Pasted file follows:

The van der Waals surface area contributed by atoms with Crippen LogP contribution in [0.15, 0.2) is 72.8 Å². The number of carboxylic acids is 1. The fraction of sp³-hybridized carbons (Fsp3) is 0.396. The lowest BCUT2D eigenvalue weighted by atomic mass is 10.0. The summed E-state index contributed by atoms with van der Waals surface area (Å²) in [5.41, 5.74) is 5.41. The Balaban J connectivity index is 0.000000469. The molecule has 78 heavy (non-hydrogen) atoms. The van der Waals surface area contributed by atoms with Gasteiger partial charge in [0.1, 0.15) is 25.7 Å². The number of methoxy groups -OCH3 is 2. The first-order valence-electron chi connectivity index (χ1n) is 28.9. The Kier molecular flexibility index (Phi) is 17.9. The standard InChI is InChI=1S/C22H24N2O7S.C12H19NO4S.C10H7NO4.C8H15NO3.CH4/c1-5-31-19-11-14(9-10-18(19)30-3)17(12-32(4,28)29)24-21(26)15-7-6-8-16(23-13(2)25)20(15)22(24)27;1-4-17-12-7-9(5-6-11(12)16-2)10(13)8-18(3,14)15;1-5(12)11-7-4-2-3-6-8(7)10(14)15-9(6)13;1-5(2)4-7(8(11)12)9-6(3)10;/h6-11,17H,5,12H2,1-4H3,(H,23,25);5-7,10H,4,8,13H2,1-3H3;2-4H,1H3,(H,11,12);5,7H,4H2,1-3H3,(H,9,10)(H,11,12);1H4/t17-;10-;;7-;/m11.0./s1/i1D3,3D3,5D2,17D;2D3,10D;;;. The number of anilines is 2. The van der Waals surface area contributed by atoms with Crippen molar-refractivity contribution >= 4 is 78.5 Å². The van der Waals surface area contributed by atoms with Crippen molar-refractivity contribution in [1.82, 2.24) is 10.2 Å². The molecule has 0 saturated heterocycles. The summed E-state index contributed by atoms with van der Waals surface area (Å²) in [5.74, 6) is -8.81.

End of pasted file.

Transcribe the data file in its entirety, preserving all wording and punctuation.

The van der Waals surface area contributed by atoms with Crippen LogP contribution in [0.15, 0.2) is 72.8 Å². The number of carboxylic acids is 1. The fraction of sp³-hybridized carbons (Fsp3) is 0.396. The lowest BCUT2D eigenvalue weighted by atomic mass is 10.0. The summed E-state index contributed by atoms with van der Waals surface area (Å²) in [5.41, 5.74) is 5.41. The Balaban J connectivity index is 0.000000469. The molecule has 78 heavy (non-hydrogen) atoms. The van der Waals surface area contributed by atoms with Gasteiger partial charge in [0.1, 0.15) is 25.7 Å². The number of methoxy groups -OCH3 is 2. The first-order valence-electron chi connectivity index (χ1n) is 28.9. The Kier molecular flexibility index (Phi) is 17.9. The standard InChI is InChI=1S/C22H24N2O7S.C12H19NO4S.C10H7NO4.C8H15NO3.CH4/c1-5-31-19-11-14(9-10-18(19)30-3)17(12-32(4,28)29)24-21(26)15-7-6-8-16(23-13(2)25)20(15)22(24)27;1-4-17-12-7-9(5-6-11(12)16-2)10(13)8-18(3,14)15;1-5(12)11-7-4-2-3-6-8(7)10(14)15-9(6)13;1-5(2)4-7(8(11)12)9-6(3)10;/h6-11,17H,5,12H2,1-4H3,(H,23,25);5-7,10H,4,8,13H2,1-3H3;2-4H,1H3,(H,11,12);5,7H,4H2,1-3H3,(H,9,10)(H,11,12);1H4/t17-;10-;;7-;/m11.0./s1/i1D3,3D3,5D2,17D;2D3,10D;;;. The number of anilines is 2. The van der Waals surface area contributed by atoms with Crippen molar-refractivity contribution >= 4 is 78.5 Å². The van der Waals surface area contributed by atoms with Crippen molar-refractivity contribution in [1.82, 2.24) is 10.2 Å². The molecule has 0 saturated heterocycles. The summed E-state index contributed by atoms with van der Waals surface area (Å²) in [5.74, 6) is -8.81.